Elaine: You have another book coming out soon. What is that book all about?
Anna: My next book is called Abigail Spells, and will be out in the end of April. It is a story of friendship about an enthusiastic speller who enters a spelling bee. At heart it’s a story about how friends help you cope when you don’t get what you want, but it is also about excitement for learning and the joys of spelling. Abigail spends much of the book spelling everything she sees (the words are spelled out in all caps so that kids can practice their own spelling). I hope that kids will relate to Abigail’s quest for glory at the spelling bee, her disappointment when things don’t go her way, and her good fortune at having a best friend to help her get through it all.
Anna is very handy. Here are a couple of her handmade creations--cat "warmies" and t-shirts.
Some places where you can join Anna this spring. All events are free and open to the public.
1. Celebrate the release of What Can You Do with an Old Red Shoe? Come join in the fun! Anna will give a presentation about how the book was made, read and sign books, and run an art activity from the book. Make your own old red shoe planter!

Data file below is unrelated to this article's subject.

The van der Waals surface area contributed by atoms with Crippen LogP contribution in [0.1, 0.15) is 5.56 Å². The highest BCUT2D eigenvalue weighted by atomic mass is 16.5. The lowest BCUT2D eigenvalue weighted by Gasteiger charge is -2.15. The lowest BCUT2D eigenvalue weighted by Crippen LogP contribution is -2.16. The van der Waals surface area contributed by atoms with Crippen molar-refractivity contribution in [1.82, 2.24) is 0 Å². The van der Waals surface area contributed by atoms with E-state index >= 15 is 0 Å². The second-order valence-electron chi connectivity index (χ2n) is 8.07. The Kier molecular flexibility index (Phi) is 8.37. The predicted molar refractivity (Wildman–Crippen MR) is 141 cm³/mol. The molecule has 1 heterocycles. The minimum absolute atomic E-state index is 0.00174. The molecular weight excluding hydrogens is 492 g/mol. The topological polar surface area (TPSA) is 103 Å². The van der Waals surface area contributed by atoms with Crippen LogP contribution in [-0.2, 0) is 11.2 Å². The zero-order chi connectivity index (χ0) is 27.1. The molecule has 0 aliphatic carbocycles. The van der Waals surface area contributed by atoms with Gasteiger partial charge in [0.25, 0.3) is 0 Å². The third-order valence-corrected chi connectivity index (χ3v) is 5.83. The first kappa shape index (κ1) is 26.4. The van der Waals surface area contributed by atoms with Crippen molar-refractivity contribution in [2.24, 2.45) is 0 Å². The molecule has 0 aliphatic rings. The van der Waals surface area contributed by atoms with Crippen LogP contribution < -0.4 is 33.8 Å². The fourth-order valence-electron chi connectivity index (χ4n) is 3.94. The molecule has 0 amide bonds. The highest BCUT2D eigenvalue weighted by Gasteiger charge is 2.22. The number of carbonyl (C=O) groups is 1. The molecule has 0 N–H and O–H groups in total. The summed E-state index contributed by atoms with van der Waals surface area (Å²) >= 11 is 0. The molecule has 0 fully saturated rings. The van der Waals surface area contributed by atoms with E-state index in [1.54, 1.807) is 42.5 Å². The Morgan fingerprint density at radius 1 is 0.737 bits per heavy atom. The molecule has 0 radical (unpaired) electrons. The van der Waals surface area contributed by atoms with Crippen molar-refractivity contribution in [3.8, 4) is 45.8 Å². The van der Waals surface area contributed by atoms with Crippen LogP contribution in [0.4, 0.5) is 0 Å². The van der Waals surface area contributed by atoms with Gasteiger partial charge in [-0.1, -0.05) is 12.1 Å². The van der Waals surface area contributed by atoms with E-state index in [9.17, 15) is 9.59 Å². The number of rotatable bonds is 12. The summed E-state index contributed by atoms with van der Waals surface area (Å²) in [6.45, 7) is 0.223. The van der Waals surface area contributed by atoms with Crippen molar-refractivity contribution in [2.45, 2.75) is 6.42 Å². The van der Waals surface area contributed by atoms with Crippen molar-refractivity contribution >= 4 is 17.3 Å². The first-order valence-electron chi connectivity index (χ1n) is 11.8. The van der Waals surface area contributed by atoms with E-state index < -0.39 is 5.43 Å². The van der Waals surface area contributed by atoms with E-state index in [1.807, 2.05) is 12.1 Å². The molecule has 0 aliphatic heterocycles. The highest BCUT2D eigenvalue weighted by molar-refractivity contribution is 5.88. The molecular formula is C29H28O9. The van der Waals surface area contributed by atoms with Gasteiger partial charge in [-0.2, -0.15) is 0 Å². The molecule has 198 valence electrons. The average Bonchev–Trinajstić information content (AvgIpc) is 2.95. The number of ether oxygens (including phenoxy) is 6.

April 22nd at 3 pm
2. Learn about What Can You Do with an Old Red Shoe? at the Wenham Museum in coordination with the exhibit Soul of the Shoe; artists interpreting how shoes are shaped by our culture. She will read the book and do a presentation about how it was made, followed by a craft activity.
April 23rd at 10:30 am, craft activity
Book signing will follow at 11:00 am
3. Anna will be giving a presentation about how she made What Can You Do with an Old Red Shoe?, running a recycling art activity and signing books at Olivia Browning in Charlestown.
10:30- 12:00 Preschool program and art activity
1:00-2:30 Elementary program and art activity
20 City Square, Charlestown, MA 02129